Scientists may have the secret to brewing the perfect espresso shot
Researchers come together to brew a shot you can count on.
Eric MackContributing Editor
Eric Mack has been a CNET contributor since 2011. Eric and his family live 100% energy and water independent on his off-grid compound in the New Mexico desert. Eric uses his passion for writing about energy, renewables, science and climate to bring educational content to life on topics around the solar panel and deregulated energy industries. Eric helps consumers by demystifying solar, battery, renewable energy, energy choice concepts, and also reviews solar installers. Previously, Eric covered space, science, climate change and all things futuristic. His encrypted email for tips is firstname.lastname@example.org.
ExpertiseSolar, solar storage, space, science, climate change, deregulated energy, DIY solar panels, DIY off-grid life projects. CNET's "Living off the Grid" series. https://www.cnet.com/feature/home/energy-and-utilities/living-off-the-grid/Credentials
Finalist for the Nesta Tipping Point prize and a degree in broadcast journalism from the University of Missouri-Columbia.
To consistently create the perfect shot of espresso, new science says, the key could be to get more from less. An international research team that includes chemists, mathematicians, materials scientists and baristas has developed a mathematical model of the espresso brewing process in the real world. The hope is that such a model might provide insights to help baristas serve up potent, palatable shots on the regs.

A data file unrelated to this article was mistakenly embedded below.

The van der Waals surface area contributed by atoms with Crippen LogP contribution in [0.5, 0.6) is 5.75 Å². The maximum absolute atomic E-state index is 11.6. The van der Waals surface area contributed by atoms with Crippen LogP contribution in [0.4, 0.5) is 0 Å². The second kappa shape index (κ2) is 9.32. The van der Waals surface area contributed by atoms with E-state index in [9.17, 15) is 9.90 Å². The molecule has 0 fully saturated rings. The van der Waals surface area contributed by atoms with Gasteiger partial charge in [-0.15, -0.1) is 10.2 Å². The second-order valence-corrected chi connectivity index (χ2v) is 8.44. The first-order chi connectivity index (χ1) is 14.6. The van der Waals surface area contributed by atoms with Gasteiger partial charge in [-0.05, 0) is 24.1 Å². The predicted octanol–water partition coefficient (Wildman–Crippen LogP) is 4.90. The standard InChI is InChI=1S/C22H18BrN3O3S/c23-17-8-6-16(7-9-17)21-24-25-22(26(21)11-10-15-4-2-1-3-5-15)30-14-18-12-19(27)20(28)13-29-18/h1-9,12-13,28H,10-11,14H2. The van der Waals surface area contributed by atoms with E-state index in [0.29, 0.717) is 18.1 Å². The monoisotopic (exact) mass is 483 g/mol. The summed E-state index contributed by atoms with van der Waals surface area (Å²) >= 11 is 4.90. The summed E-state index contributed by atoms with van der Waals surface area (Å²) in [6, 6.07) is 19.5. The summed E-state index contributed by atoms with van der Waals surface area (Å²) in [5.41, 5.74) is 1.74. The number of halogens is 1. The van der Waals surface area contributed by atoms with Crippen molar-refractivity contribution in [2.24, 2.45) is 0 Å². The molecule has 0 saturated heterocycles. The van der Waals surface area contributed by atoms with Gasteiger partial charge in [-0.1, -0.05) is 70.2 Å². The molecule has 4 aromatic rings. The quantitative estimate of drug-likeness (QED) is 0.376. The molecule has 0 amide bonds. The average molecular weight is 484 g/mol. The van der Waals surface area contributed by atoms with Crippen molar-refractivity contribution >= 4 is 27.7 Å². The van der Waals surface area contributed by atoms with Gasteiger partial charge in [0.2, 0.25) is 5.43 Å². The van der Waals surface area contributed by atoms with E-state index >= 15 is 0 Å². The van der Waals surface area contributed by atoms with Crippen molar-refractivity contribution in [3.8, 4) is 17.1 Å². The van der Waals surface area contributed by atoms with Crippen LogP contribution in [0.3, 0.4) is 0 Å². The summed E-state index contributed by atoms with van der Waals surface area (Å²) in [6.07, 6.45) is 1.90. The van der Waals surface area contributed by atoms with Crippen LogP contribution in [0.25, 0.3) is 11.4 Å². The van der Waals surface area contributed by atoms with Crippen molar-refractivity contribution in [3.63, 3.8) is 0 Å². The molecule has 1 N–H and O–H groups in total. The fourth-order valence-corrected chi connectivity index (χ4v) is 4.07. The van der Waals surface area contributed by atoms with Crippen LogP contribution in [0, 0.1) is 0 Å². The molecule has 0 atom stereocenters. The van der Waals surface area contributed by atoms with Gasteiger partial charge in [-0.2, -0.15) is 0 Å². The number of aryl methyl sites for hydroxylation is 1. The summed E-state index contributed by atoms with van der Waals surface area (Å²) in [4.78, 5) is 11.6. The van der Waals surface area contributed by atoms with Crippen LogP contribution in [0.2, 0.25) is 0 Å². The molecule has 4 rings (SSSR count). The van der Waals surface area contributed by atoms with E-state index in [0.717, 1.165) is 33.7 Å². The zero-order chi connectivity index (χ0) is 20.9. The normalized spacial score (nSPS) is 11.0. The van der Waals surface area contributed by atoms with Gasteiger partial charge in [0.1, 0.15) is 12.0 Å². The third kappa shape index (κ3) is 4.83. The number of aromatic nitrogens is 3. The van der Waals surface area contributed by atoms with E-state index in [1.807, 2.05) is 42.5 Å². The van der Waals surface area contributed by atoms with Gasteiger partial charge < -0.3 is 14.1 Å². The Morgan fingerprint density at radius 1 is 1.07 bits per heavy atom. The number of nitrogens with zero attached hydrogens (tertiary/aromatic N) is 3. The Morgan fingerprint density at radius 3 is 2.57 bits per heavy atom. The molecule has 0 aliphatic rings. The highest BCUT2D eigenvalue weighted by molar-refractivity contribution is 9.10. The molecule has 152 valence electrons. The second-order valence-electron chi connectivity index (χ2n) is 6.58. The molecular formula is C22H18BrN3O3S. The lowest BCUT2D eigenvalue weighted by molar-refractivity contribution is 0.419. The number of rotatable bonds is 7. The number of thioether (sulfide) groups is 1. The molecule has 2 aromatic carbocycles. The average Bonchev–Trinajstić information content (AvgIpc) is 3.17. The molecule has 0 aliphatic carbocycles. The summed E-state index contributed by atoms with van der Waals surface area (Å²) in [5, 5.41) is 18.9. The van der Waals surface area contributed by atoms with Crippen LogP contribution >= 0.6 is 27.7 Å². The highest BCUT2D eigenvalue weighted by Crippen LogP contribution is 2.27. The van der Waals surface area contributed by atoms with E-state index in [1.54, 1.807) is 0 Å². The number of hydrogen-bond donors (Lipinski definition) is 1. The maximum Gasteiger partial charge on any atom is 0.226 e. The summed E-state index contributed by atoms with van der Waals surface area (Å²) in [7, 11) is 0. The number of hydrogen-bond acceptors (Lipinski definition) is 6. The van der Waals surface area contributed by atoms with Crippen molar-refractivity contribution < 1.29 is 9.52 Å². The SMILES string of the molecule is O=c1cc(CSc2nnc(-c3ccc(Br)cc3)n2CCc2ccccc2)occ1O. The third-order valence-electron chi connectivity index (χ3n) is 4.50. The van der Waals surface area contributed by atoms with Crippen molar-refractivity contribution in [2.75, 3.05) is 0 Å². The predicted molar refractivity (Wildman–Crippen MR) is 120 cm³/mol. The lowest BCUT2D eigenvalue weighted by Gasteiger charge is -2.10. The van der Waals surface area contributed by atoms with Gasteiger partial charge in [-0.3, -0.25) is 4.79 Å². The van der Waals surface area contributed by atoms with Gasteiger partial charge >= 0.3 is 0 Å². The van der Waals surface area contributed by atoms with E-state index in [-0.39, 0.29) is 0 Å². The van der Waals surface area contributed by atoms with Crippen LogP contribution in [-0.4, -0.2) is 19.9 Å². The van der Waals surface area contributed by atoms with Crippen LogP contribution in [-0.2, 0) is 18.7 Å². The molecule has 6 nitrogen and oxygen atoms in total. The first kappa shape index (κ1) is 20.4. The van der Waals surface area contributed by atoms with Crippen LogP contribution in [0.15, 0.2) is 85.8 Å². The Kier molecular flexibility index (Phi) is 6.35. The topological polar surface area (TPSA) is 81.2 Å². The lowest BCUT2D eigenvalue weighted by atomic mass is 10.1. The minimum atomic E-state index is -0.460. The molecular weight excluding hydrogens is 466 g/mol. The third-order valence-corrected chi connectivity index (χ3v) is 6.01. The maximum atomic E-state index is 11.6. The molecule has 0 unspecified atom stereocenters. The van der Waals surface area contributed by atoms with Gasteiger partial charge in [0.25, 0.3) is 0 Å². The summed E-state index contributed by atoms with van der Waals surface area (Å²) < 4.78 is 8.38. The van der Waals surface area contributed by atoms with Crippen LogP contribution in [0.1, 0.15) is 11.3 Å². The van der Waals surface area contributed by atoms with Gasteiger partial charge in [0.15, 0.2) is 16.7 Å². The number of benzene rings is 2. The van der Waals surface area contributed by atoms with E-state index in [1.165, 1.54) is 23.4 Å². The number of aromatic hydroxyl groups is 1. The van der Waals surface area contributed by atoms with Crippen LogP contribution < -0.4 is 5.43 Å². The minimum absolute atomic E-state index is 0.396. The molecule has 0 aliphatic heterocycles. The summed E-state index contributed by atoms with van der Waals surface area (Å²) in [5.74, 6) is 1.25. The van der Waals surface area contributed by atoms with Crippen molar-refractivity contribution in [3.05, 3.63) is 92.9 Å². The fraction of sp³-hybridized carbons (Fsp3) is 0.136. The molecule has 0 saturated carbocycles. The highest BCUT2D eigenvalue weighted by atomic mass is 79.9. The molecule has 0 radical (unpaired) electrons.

Using data from the model and from experiments done at real cafes in Australia and Oregon, the team discovered that using less ground coffee and a more coarsely ground bean is the most efficient way to brew a reliably strong, tasty shot.
"The water flows faster through the shallower coffee bed (and) the coarse grind results in a relatively permeable bed, such that water flow and extraction are uniform and predictable," team members Jamie Foster and Chris Hendon explain in the Conversation. "This method leads to fast, bright, sweet and acidic shots that taste the same each time." Foster is a mathematician with the University of Portsmouth; Hendon is a computational chemist with the University of Oregon.
The full team's research, published in the journal Matter, also concludes that brewing with a smaller amount of chunkier grounds could amount to more than a billion dollars in savings each year, just for coffee shops in the US. This comes from reducing the cost of the millions of espresso-based drinks served each year.
Watch this: Ninja's coffee maker brews well in many ways
"We want to extract more from the coffee to save money, and be sustainable, but we also want it to taste delicious, not burnt or bitter," Hendon said in a release. "Our method allows us to accomplish that."
The authors say the idea isn't to make all shots of espresso conform to a single flavor profile. They point out that a shot of espresso can contain up to 2,000 different chemicals extracted from the beans and already present in the water.
Balancing all these to get the right flavor may arguably still be more of an art than a science, but the new research still offers a series of procedures for baristas "to help navigate the various flavors available within their coffee," according to Hendon and Foster.
The overall result from the research could be a more predictable espresso shot delivering the right amount of flavor and buzz, and with a little less environmental footprint. Even better, it might also be cheaper.
The hottest new coffee and espresso machines of 2019